Practice - How to help during practice?

Need help with your young piano student or maybe just like to share the joy?

Postby 100-1092678947 » Mon Aug 16, 2004 12:48 pm

I don't know how much or how little to help my kids as they practice. For example, suppose the boy (7 years old, lacks self-confidence, and hates to be told he's making a mistake, or is doing something the wrong way) is playing a song, and makes a mistake. Do I tell him? Suppose he makes the same mistake several times, and doesn't seem to know it? Do I tell him or leave him alone? Another example, suppose he's practicing, and knows he is making a mistake, so he plays the same 5 notes over and over, and makes the same mistake every time, and is becoming aggravated and agitated. Do I suggest a different strategy, or leave him alone? More broadly, should I sit near him so that I can help , or go about my business? He hates being told that he's doing something wrong. I know he wants me to leave him alone, but what is the benefit of practicing something the wrong way for a week? On the other hand, what's the benefit of annoying him by trying to help? He doesn't want to do anything that's hard, and he wants to quit piano. What do you think I should do?
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Postby Mins Music » Mon Aug 16, 2004 8:00 pm

Hello Dean. Welcome to the board.

It's a tricky sticky line that 'help or hinder' one, isn't it? Perhaps give the teacher a ring and speak to him/her about this. (I recommended doing this privately, otherwise your son may be embarrassed or annoyed with you.)

Parental involvement sometimes comes across better if the child knows that the parent is only doing what was assigned by the teacher!! Then it's not the parents fault, it's the teacher's fault, cause it was their idea. I've done this in the past with students, and it has worked well.

I think it's important for your son to have some space to himself, where he is allowed to figure out how to tackle problems on his own... and experiment with the ideas his teacher has given him.

One way that you can begin to develop a good piano practise relationship is if he knows that he'll have to perform a piece or a scale or exercise in front of you at various points in the week. It doesn't have to be a polished performance, perhaps just one section of a piece with one hand.

Your role will be the appreciative audience member who congratulates and praises what he does well ... and is graciously forgiving of mistakes by not bringing them to his attention.

This may sound like a waste of time, cause as you say, what's the good of practising something if it's wrong. But if he does have self confidence issues (and lets face it, who doesn't?) then keeping score of everything he does wrong is going to have a negative effect on his attitude toward practise and the piano. Of course it's NOT your intention of 'keeping score' you just want to help, but HE may not see or appreciate this.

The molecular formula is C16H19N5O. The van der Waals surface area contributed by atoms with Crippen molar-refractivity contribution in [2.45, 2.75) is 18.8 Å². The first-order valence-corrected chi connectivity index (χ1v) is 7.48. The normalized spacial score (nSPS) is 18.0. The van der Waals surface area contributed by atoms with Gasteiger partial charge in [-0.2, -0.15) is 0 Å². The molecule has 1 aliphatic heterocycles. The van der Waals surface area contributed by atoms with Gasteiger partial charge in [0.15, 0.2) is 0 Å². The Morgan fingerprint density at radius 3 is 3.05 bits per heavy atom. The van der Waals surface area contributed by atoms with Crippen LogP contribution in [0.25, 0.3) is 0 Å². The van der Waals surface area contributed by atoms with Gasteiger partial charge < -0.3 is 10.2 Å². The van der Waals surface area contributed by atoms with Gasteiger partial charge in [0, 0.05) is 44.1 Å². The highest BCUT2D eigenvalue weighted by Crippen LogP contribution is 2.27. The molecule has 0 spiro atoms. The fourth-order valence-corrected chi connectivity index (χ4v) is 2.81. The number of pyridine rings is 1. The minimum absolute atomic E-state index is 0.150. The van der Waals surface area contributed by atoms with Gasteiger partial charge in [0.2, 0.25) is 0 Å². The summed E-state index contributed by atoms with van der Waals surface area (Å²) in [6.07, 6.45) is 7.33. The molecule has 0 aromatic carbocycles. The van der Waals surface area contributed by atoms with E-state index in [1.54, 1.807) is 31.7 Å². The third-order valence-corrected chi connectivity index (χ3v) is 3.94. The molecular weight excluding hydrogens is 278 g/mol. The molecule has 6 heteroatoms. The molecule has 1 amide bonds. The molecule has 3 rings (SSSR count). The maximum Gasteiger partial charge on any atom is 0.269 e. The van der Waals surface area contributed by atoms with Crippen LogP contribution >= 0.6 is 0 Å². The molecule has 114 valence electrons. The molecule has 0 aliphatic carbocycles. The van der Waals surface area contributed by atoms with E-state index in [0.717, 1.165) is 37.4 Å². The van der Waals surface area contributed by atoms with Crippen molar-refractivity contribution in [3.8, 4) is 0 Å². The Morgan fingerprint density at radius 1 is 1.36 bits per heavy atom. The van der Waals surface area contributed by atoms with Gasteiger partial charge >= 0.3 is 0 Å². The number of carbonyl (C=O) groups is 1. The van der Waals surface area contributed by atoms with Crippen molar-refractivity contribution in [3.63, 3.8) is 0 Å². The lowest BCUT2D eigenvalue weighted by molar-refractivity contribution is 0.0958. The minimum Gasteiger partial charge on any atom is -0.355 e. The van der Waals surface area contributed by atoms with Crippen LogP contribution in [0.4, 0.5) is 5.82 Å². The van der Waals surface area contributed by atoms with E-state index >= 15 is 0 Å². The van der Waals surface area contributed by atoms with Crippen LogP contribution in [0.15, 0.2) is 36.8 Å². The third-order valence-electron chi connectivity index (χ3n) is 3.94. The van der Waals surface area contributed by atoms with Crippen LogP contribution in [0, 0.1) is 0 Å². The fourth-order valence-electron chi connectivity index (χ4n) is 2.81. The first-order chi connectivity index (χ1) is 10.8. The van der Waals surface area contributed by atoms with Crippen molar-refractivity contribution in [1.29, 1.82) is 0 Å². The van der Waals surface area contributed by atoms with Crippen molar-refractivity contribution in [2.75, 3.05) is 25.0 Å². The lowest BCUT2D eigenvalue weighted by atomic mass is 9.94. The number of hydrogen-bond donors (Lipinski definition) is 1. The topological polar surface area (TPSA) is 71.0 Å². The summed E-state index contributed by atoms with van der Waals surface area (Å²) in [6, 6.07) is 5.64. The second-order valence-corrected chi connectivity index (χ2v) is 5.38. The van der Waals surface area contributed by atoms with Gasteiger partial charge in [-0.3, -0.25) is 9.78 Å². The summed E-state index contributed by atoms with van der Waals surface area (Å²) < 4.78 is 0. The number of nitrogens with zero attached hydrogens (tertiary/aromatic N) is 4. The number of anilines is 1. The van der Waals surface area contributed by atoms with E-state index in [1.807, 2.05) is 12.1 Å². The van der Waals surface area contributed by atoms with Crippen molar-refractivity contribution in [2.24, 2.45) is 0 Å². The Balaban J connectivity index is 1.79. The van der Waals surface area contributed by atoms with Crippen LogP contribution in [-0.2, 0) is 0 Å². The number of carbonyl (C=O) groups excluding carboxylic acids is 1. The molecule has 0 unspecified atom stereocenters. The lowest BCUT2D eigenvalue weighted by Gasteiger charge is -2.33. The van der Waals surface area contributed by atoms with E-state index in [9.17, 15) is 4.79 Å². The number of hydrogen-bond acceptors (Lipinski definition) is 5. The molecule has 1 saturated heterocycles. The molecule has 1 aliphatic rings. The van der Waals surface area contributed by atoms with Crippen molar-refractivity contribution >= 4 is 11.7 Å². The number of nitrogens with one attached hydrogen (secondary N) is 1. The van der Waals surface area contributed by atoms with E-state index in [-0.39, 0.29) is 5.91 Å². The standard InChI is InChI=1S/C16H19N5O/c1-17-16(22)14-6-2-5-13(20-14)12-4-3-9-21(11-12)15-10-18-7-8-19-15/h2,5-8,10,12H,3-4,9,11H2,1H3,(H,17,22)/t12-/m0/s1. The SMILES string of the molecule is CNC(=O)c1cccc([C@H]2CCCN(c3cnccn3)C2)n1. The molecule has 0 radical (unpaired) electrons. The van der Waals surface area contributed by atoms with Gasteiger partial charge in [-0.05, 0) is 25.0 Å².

So for the next month, you could try slipping into the 'audience' role. Whether you do this once a day or once a week is up to you (and the recommendation from his teacher). I would probably recommend that you do this three times in the week.

I would have you both there in the lesson and let both of you know what is going to happen for the week, so that it is very clear that it's not 'my Dad's' interfering idea, but that "Oh good, Dad's getting told what to do too." Kids like that.

The 'praise what is good, ignore what is bad' stage is a very important one for sensitive young people. It reassures them that Dad is on my side and he's proud of the effort I'm putting in. The idea is that your boy can become proud of what he CAN do, and will want to put a little more effort in to progress even more.

When his 'sensitive' skins thickens a bit, mistakes and strategies to overcome them can be addressed a little more openly.

Dean, you need to be congratulated that you ARE taking such an interest in your sons' musical education. Kids with active parental support do much better than kids left entirely on their own.

But for a while, be the Captain of the Cheerleading Squad. Let him know very specifically which bits are sounding good (or that he sits nice and straight, or that his fingers curve naturally, or that you can tell that he's playing notes smoothly and well connected, or that hey, that bit sounds louder, is it suppose to? - to be used only when you know the answer is yes!)

Let us know how you and your son get on. :)
"I forget what I was taught, I only remember what I've learnt." - Patrick White, Australian novelist.
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Postby Dr. John Zeigler - PEP Ed » Thu Aug 19, 2004 8:17 am

MinsMusic has given you an excellent answer and advice. :)

You may also want to know of our page Tips - Your Child and Lessons which has additional advice and help in this area. Let us know how things develop and welcome to the site and message board. :D
All religions, arts and sciences are branches of the same tree. All these aspirations are directed toward ennobling man's life, lifting it from the sphere of mere physical existence and leading the individual towards freedom. - Albert Einstein
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